Dear Amitav,

Today it’s the 15th of november, the definitive date of my father: he was born on november 15th 1931, and died  on the same day in 1986.I would like to take advantage of this date (with all thoughts derived by that) while I’m sending you this e-mail, enclosing some information about him.

My father Laxman Prasad Mishra was born in Narsinhpur, the son of Manulaal Mishra and Sita Bai Phathak. He had three male brothers (Ramji – the eldest one, who died at 20  –  Bharat Laal and Sharad Chandra, both younger than my father) and an elder sister, Mira, to whom my dad was very close, as she brought up the family after the early death of their parents.

All this line of the Mishra family doesn’t exist anymore. In the second generation the male Mishra are just two: my cousin Prateek (Chintu) and I. My cousin has a son, Amlan, so the future of the “clan” is safe. It seems I am the new Bade Dada, although I live in Italy, and I am a bit far from those customs.

I Enclose a scanned sheet of my Genealogical Tree, that Mini (Chintu younger sister) provided me in my last trip to India, and a Photo of myself and father at age 42.

Of course you can publish both the photo and letter on your blog, if you like. Regarding the Genealogical tree, I have to ask the permission to my relatives, as there are also their names, and I don’t know if they agree.

My father came to Italy in 1959. He learned italian across his stay, studying grammar, reading books and listening to Italian songs.

Dad was a great big man, with a warm, almost hypnotic voice; he was a terrific storyteller too: apart from the wonderful traditional tales about Gods and heroes of the Indian Mythology, I still remember the stories he used to tell me about his early youth. He painted himself as an inveterate gambler and smoker, and his funny stories invariably ended with my aunt Meerabai discovering his subterfuges and beating him up with her slippers…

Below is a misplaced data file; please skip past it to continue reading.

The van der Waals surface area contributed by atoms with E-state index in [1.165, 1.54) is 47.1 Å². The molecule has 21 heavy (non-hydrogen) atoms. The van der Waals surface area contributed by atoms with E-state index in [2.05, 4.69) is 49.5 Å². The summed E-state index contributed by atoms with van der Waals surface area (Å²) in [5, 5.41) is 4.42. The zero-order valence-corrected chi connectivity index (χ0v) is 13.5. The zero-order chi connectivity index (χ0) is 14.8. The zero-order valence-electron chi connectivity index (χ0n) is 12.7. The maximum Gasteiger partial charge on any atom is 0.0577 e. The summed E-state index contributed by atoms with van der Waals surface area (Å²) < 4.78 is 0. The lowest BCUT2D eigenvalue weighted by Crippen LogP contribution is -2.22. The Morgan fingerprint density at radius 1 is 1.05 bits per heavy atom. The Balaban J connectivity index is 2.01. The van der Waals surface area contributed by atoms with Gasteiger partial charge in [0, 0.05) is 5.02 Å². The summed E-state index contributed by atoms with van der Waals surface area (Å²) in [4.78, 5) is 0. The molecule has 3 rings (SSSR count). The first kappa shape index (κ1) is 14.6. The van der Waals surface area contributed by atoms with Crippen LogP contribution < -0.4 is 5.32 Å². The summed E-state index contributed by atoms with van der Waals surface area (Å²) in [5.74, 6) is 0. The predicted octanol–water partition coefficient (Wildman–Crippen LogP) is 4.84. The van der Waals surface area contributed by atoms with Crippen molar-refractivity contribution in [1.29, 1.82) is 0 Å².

But the end of his stories was always the same: the leaving of Auntie Mira from Jabalpur to Seonee,  made my father responsible: he first got his MA with honours, then got the chair of Hindi at the University of Marathavada. Only after a month, thanks to the descriptions of Italy of his beloved cousin Vajpaiyee-ji, who was settled there before him, he was inspired to come to Italy; after only a couple of  months, thanks to the invitation of Giuseppe Tucci, finally came to live here.

He knew my mother at IsMEO, (Istituto Medio Estremo Oriente), where he gave hindi lessons, meanwhile the University teaching. He married her, who was his student, in 1964. I don’t know the details of their love story, as my mother is very reserved about her private life, but it was no doubt a happy marriage . My sister Mira (!) was born in 1966 and myself in 1972. Dad took Italian citizenship in 1970. In 1975 he was appointed to the chair of Hindi language and Literature at the University of Venice “Ca’ Foscari” however he decided  to live in Rome, because it was the city he loved most: you know, Italy was a different country in the 60’s and 70’s….

My father published 12 books (written in three languages; he talked fluently Hindi, Italian, English and French, in addition to several  Indian dialects and languages), 10 essays, 23 articles and one recension. In 1982 Indira Gandhi invested him with the Vishva Hindi Sammelan, an international prize dedicated to those Indians who distinguished abroad. He was an effective member of the Nagari Pracharini Sabha of Benares, of the Societé Asiatique of Paris, of the Italian association of Sanskrit Studies, of the Ateneo Veneto, of the Centro Veneto Studi e ricerche Civiltà Orientali and was the first President of the Association Italia-India, settled in Venice, founded by him.

My father died suddenly at the peak of his career, in 1986 at only 55. He left an enormous emptiness in my life, but, at the meantime, the proud of an important name, and the responsability to carry it on.

This mail was  a middle-way between the family chronicles, Academic memories, personal remembering. Maybe I should thank you, because I didn’t keep my father’s memory so close for years.

Anyway, this is a short part of his history.

The other part is still living in me.

 

Hope to see you soon

 

Anadi Mishra